Having a job helps. And having one that also helps you develop your camera and story-telling skills (and maybe allows you to expense that camera you need) is even better.
Over the last decade, a wave of film production businesses have set up in the valley. There are large studios. There are also many owner/operator small enterprises. Balaz’s Colla Films is just one of those.
When Colla was launched eight years ago, Balaz found that local companies and organizations were often looking beyond the valley to shoot their commercials and films. Maybe it was a lack of personnel, or maybe locals just didn’t have the exposure and marketing chops of big city firms. Either way, Fraser Valley companies were recruiting outsiders to tell their stories.
“A lot of the companies that we work with now would outsource their video to Vancouver companies,” he said.
That, Balaz said, has been changing.
The local film scene has grown dramatically. Balaz points to a range of factors.
To begin with, there’s just more talent.
“There’s a lot of young filmmakers and a lot of younger people are getting into video and film.”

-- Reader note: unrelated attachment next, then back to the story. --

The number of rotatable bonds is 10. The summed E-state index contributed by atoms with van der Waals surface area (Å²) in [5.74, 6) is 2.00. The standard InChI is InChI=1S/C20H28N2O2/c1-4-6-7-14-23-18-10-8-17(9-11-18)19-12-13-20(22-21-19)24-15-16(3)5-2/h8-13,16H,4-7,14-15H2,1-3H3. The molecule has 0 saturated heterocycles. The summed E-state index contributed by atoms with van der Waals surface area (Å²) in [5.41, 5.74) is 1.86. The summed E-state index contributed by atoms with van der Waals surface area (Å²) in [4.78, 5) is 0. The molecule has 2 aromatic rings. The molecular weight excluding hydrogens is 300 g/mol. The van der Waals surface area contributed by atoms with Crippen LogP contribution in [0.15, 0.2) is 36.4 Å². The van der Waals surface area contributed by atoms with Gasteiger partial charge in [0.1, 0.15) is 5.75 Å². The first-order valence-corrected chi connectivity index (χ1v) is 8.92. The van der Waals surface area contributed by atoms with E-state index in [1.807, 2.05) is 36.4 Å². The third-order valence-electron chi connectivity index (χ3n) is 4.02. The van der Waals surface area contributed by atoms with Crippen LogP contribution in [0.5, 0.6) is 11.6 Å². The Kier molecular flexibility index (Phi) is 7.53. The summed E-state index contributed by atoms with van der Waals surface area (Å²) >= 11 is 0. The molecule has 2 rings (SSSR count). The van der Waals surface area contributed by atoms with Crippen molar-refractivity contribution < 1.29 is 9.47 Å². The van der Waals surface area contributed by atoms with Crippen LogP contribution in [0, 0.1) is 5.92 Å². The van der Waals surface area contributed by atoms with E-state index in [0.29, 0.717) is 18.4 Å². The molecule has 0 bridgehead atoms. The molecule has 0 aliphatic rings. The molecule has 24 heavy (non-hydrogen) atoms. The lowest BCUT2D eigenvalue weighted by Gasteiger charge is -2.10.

Those young people are finding jobs, learning skills, and getting equipment that they can use for their own projects. They’re also helping others follow in their own footsteps.
As they do so, the jobs and creative films are following.
“There’s a lot of opportunities,” Balaz siad. “People are doing short films, they’re giving opportunities to younger filmmakers wanting to learn and get mentorship.”
Since launching in 2017, the Chilliwack Independent Film Festival, Balaz said, has played a large part in showcasing local film talent in all its forms.
(Balaz has had films at many of the festivals. This year, he’s showing a short documentary about Indigenous artist Tanya Zilinski. You can find more information on that below.)
Then there is the way the valley itself is changing. Balaz pointed to the District 1881 development in downtown Chilliwack, where a number of creative-oriented businesses have set up shop. Abbotsford and Langley have also seen a range of new businesses with a more urban feel catering to millennials who grew up online. Those businesses just also happen to be likely to use video to reach new customers.